(Reuters) - Chancellor Angela Merkel's spokesman promised Germany's Jewish and Muslim communities on Friday they would be free to carry out circumcision on young boys despite a court ban which has provoked concerns about religious freedom.
In a country that is especially sensitive to allegations of intolerance because of the Nazis' slaughter of 6 million Jews in the Holocaust, the government said it would find a way around the Cologne court ban in June as a matter of urgency.
"For everyone in the government it is absolutely clear that we want to have Jewish and Muslim religious life in Germany," said Merkel's spokesman Steffen Seibert. "Circumcision carried out in a responsible manner must be possible in this country without punishment."
European rabbis descended on Berlin this week to lobby against what they see as an affront to religious freedom - with the backing of Muslim and Christian leaders in an unusual show of unity, as well as the support of many German politicians.
Ruling in the case of a Muslim boy taken to a doctor with bleeding after circumcision, the Cologne court said the practice inflicts bodily harm and should not be carried out on young boys, but could be practiced on older males who give consent.
This is not acceptable under Jewish religious practice which requires boys to be circumcised from eight days old, nor for many Muslims, for whom the age of circumcision varies according to family, country and branch of Islam.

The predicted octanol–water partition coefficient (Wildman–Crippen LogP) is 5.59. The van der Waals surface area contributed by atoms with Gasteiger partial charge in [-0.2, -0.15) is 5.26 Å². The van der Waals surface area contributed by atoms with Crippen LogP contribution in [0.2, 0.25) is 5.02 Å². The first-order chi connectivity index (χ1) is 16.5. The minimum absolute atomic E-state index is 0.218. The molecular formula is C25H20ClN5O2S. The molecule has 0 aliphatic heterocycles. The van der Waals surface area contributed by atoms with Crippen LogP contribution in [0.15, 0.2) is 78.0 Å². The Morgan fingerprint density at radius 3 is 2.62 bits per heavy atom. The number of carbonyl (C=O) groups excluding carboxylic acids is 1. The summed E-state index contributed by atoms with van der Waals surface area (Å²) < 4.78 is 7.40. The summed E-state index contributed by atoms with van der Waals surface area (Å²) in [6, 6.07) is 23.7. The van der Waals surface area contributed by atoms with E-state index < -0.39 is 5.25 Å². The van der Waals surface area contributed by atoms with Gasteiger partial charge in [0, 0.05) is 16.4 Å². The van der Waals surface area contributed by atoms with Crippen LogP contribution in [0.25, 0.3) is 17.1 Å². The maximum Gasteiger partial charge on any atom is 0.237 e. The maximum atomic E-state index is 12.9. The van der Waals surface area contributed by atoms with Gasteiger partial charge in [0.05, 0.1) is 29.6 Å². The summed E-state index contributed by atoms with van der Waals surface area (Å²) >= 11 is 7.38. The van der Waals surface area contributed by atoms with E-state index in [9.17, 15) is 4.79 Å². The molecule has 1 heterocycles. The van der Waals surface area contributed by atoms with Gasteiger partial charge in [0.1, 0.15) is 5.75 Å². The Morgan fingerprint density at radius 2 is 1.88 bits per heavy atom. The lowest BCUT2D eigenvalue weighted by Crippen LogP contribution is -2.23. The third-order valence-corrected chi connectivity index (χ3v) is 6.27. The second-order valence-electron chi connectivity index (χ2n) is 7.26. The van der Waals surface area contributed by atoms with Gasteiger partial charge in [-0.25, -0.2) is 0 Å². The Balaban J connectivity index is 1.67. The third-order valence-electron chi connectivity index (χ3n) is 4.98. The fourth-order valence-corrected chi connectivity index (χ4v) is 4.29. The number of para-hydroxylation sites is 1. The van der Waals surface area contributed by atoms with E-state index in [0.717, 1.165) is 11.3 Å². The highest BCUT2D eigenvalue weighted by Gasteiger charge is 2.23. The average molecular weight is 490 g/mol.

"It is well know that in the Jewish religion early circumcision carries great meaning, so it is a matter of urgency that this right be restored," said Seibert, adding that Merkel's own office would be involved in efforts to resolve the problem.
"We know a quick decision is needed and that this cannot be put off. Freedom of religious practice is a very important legal right for us," he said.
Germany is a close ally of Israel and its ambassador there has promised parliament's Diaspora Affairs Committee to defend the rights of Germany's growing Jewish community.
European rabbis ended their meeting in Berlin on Thursday in a defiant mood. They plan talks with German Muslim and Christian leaders in Stuttgart next week to see how they can fight the ban together.
The ruling by the Cologne Regional Court applies to the city and surrounding districts with a total population of just over 2 million people. The total population of Germany is about 82 million. Cologne is home to about 120,000 Muslims, whose plans for a new central mosque has stirred anti-immigrant sentiment.
The head of the Conference of European Rabbis urged Jews in Germany to continue carrying out circumcision despite the ban.
But the German Medical Association, while opposing the ban because it could drive circumcision underground with greater risk of infection through poor hygiene, advised doctors not to carry out the operation until the legal situation is cleared up as they could risk prosecution.
Pinchas Goldschmidt, the Swiss-born chief rabbi of Moscow who organized the meeting, said the ban was a fresh example of creeping prejudice in European law against non-Christians, after a Swiss ban on minarets, French and Belgian bans on Islamic veils in public and an attempted Dutch ban on halal meat.
"Circumcision represents the basis for belonging to the Jewish community. It has been practiced for 4,000 years and cannot be changed," said Goldschmidt.
Germany is home to about 120,000 Jews and 4 million Muslims. Many of the latter originating from Turkey, which has also condemned last month's court ruling.
(Additional reporting by Matthias Sobolewski; Editing by Gareth Jones and Robin Pomeroy)